Every so often an album comes along that just hits the spot – it might be weird and diverse, but also strangely familiar. Quasar Burning Bright from Sonata Islands Kommandoh fits that bill. Led by Italian flutist and composer, Emilio Galante, the band consists of him along with Giovanni Venosta on keyboards and vocals, Alberto N. A. Turra on guitar, and Stefano Grasso on drums.
The group’s name invokes the French band Magma, and there certainly are some Zeuhl elements to be heard. In fact, the previous Sonata Islands Kommandoh release was a jazz take on Magma. But Galante mixes up the influences of Vander and company with electronics, glitch, improvisation, and experimentation. The writing is not overtly complex as much as it is unusual. The rhythmic structure comprises repeating themes that vary in pitch and angularity. Flutes take a leading role over these as well within tracks that are synth-driven and occasionally funky to the point of being almost danceable. There is no shortage of groove.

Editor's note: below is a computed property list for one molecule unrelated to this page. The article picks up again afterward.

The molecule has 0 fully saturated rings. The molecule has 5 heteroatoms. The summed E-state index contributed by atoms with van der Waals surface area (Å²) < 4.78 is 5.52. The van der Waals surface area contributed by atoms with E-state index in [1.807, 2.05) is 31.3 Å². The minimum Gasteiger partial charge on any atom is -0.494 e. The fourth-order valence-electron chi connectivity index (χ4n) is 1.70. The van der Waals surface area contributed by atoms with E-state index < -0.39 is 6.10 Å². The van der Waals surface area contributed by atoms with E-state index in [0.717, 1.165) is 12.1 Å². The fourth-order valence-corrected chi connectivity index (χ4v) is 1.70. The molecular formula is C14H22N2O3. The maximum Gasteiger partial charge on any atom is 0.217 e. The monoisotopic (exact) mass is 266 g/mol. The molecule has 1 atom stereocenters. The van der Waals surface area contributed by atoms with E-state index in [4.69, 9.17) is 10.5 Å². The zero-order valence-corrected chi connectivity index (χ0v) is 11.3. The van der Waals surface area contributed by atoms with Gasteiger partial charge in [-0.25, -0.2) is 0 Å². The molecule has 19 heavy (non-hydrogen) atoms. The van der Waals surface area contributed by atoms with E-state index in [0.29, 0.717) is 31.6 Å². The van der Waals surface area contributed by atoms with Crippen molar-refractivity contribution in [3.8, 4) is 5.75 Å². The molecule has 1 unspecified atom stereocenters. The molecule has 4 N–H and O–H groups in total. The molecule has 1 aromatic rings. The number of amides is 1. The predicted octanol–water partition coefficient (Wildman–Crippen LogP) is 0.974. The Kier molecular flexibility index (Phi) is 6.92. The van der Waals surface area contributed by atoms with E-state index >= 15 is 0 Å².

The album wraps up with a 12-minute piece, It Ain’t Necessarily So, that is perhaps the most experimental and Magma-influenced of the bunch. It features a choir, cosmic synths, and spacious orchestration of flute, keys, and drums. It puts a strange and beautiful ending on a compellingly oddball offering.